Piyabutr vows to fight lese majeste case
6-month probe finds single social post
Piyabutr Saengkanokkul on Monday denied having committed lese majeste as he answered a charge laid against him at Dusit police station where he was given 30 days to gather evidence to counter the allegation
The secretary-general of the Progressive Movement, accompanied by lawyer Atsadang Nutjaras, arrived at the station following historian Thepmontri Limpaphayom's complaint against him.
It was the first time the law professor has faced a charge of lese majeste despite his reputation for being an outspoken advocate of social and political reform.
Mr Atsadang said Mr Thepmontri had accused his client of the crime on multiple occasions following tweets and posts on social media made by Mr Piyabutr.
The police investigators spent nearly six months looking into Mr Thepmontri's complaint and found only one message to be potentially defamatory to the monarchy.
That message was tweeted by Mr Piyabutr on Oct 24 last year.
Mr Atsadang requested more time to prepare his client's defence against that post, with the police allowing Mr Piyabutr 30 days in which to gather evidence.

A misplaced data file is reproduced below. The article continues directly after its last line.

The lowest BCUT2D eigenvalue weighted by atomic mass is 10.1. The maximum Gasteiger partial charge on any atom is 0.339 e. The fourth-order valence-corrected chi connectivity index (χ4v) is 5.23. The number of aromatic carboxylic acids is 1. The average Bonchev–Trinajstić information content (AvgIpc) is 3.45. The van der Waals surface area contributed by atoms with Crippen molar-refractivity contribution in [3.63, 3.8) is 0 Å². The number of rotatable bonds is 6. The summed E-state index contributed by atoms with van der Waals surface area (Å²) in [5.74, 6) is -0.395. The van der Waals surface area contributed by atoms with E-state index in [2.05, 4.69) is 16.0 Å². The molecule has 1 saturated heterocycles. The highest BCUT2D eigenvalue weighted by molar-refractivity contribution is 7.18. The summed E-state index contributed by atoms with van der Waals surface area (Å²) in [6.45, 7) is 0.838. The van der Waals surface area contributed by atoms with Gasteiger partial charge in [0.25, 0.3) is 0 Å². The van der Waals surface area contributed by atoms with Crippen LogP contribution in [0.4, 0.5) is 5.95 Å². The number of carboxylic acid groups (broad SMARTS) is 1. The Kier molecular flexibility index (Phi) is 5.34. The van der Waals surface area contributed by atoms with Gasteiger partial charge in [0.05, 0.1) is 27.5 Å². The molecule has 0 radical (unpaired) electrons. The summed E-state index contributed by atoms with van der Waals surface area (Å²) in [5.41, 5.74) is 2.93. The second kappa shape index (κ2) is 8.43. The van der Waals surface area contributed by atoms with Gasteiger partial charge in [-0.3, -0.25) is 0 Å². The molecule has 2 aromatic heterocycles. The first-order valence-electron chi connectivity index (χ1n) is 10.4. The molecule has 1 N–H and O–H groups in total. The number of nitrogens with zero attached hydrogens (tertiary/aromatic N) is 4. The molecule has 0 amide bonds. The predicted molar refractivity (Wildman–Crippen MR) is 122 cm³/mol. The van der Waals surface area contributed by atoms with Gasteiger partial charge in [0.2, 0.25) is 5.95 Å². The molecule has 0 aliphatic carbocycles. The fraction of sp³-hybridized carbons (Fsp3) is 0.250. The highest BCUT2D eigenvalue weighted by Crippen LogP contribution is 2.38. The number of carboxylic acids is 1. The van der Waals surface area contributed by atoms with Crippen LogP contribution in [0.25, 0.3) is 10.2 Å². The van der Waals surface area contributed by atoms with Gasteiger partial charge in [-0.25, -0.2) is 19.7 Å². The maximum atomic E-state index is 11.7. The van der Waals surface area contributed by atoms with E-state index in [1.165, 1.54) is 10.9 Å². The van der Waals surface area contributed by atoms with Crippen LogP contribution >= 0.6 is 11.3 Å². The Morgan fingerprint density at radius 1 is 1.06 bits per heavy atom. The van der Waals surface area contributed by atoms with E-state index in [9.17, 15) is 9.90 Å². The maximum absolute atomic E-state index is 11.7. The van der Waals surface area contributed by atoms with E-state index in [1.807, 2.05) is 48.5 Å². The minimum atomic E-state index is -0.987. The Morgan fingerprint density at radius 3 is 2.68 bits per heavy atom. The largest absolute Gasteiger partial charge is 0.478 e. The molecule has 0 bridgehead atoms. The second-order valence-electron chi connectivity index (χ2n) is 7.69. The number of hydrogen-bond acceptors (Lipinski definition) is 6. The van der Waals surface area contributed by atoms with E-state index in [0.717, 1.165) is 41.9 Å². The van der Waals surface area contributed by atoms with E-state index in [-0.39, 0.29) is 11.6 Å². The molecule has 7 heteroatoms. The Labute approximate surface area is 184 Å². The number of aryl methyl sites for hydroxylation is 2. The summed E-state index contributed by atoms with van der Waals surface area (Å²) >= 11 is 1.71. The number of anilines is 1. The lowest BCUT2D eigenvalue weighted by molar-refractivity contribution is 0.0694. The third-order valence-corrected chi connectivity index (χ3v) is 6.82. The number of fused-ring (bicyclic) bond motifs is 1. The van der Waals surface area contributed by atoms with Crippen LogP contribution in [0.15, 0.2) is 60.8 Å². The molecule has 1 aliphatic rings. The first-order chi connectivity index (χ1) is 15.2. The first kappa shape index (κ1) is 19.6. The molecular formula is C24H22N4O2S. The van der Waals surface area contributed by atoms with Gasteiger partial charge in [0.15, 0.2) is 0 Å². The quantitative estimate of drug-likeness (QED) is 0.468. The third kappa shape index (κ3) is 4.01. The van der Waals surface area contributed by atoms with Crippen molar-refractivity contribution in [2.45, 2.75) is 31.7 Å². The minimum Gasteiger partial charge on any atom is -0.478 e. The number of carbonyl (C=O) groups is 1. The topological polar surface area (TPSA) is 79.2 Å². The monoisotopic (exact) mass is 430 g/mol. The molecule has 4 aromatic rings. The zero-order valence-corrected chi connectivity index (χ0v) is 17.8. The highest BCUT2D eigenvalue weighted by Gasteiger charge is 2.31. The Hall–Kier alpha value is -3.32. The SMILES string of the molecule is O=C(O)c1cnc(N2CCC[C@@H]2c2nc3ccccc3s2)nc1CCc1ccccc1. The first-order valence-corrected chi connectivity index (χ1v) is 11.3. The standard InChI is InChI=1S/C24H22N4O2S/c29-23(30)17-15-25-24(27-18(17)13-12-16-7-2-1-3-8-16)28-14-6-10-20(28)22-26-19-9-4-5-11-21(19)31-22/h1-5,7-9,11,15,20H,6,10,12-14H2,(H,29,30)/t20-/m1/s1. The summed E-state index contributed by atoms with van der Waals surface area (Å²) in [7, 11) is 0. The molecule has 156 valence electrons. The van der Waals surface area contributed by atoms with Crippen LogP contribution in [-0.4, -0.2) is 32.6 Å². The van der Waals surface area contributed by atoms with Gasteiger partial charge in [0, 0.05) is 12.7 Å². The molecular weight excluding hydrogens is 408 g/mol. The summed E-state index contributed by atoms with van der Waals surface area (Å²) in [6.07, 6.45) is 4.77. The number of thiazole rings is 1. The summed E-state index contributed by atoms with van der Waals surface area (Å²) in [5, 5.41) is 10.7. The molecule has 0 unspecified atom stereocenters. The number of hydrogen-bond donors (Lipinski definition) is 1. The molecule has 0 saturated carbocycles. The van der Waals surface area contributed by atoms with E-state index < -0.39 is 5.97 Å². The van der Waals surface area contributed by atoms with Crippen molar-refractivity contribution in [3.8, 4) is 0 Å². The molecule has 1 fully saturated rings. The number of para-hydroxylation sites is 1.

At no point during yesterday's meeting with the police was Mr Piyabutr detained since he voluntarily came forward to acknowledge the charge himself. Neither had a court order been issued for his arrest, Mr Atsadang said.
The Metropolitan Police Bureau did, however, stipulate that Mr Piyabutr report to Dusit police station every seven days for the duration of the 30-day period.
The lawyer said Mr Piyabutr agreed to the condition.
Meanwhile, Mr Piyabutr said the single message he is being prosecuted over did not amount to lese majeste.
He vowed to fight the case and said the legal action ran counter to his right to freedom of expression.
He added that whether supporting, opposing or having a neutral stance on calls for monarchy reform, everyone should be able to discuss the issue without risking their freedom.
Mr Piyabutr said he was merely offering an academic view but was met with a legal complaint when a public space to talk the issue over would be more appropriate.
The Thammasat University law professor added his academic views on the issue were made in good faith and for the benefit of both the monarchy and democracy.
He maintained no one should file a legal complaint against anyone else in order to gag or criticise them.